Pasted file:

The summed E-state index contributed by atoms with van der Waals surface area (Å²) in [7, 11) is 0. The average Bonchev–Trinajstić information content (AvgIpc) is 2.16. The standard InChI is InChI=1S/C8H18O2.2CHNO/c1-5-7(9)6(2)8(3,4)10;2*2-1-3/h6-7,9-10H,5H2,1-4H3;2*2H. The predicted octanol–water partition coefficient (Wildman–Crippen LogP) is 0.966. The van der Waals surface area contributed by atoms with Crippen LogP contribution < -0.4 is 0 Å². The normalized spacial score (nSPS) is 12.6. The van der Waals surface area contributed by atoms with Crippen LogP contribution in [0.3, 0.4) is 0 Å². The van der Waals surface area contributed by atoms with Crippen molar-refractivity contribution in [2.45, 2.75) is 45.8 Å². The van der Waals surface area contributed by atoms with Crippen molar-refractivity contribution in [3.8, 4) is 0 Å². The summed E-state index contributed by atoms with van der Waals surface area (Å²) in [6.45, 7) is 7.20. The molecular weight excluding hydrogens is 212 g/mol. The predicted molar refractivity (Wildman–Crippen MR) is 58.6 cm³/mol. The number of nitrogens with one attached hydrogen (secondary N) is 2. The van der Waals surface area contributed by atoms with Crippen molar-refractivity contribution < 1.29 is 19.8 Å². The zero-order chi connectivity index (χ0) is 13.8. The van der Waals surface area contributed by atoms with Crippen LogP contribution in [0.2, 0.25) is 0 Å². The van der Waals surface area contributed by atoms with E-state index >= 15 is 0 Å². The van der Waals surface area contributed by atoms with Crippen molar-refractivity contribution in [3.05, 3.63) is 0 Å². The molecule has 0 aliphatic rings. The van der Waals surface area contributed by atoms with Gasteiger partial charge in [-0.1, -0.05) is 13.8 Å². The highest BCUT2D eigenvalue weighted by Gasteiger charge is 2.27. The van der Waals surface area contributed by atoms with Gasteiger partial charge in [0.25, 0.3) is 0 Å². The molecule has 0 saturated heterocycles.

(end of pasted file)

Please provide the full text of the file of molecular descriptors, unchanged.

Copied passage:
The summed E-state index contributed by atoms with van der Waals surface area (Å²) in [7, 11) is 0. The average Bonchev–Trinajstić information content (AvgIpc) is 2.16. The standard InChI is InChI=1S/C8H18O2.2CHNO/c1-5-7(9)6(2)8(3,4)10;2*2-1-3/h6-7,9-10H,5H2,1-4H3;2*2H. The predicted octanol–water partition coefficient (Wildman–Crippen LogP) is 0.966. The van der Waals surface area contributed by atoms with Crippen LogP contribution < -0.4 is 0 Å². The normalized spacial score (nSPS) is 12.6. The van der Waals surface area contributed by atoms with Crippen LogP contribution in [0.3, 0.4) is 0 Å². The van der Waals surface area contributed by atoms with Crippen molar-refractivity contribution in [2.45, 2.75) is 45.8 Å². The van der Waals surface area contributed by atoms with Crippen molar-refractivity contribution in [3.8, 4) is 0 Å². The summed E-state index contributed by atoms with van der Waals surface area (Å²) in [6.45, 7) is 7.20. The molecular weight excluding hydrogens is 212 g/mol. The predicted molar refractivity (Wildman–Crippen MR) is 58.6 cm³/mol. The number of nitrogens with one attached hydrogen (secondary N) is 2. The van der Waals surface area contributed by atoms with Crippen molar-refractivity contribution < 1.29 is 19.8 Å². The zero-order chi connectivity index (χ0) is 13.8. The van der Waals surface area contributed by atoms with Crippen LogP contribution in [0.2, 0.25) is 0 Å². The van der Waals surface area contributed by atoms with E-state index >= 15 is 0 Å². The van der Waals surface area contributed by atoms with Crippen molar-refractivity contribution in [3.05, 3.63) is 0 Å². The molecule has 0 aliphatic rings. The van der Waals surface area contributed by atoms with Gasteiger partial charge in [-0.1, -0.05) is 13.8 Å². The highest BCUT2D eigenvalue weighted by Gasteiger charge is 2.27. The van der Waals surface area contributed by atoms with Gasteiger partial charge in [0.25, 0.3) is 0 Å². The molecule has 0 saturated heterocycles.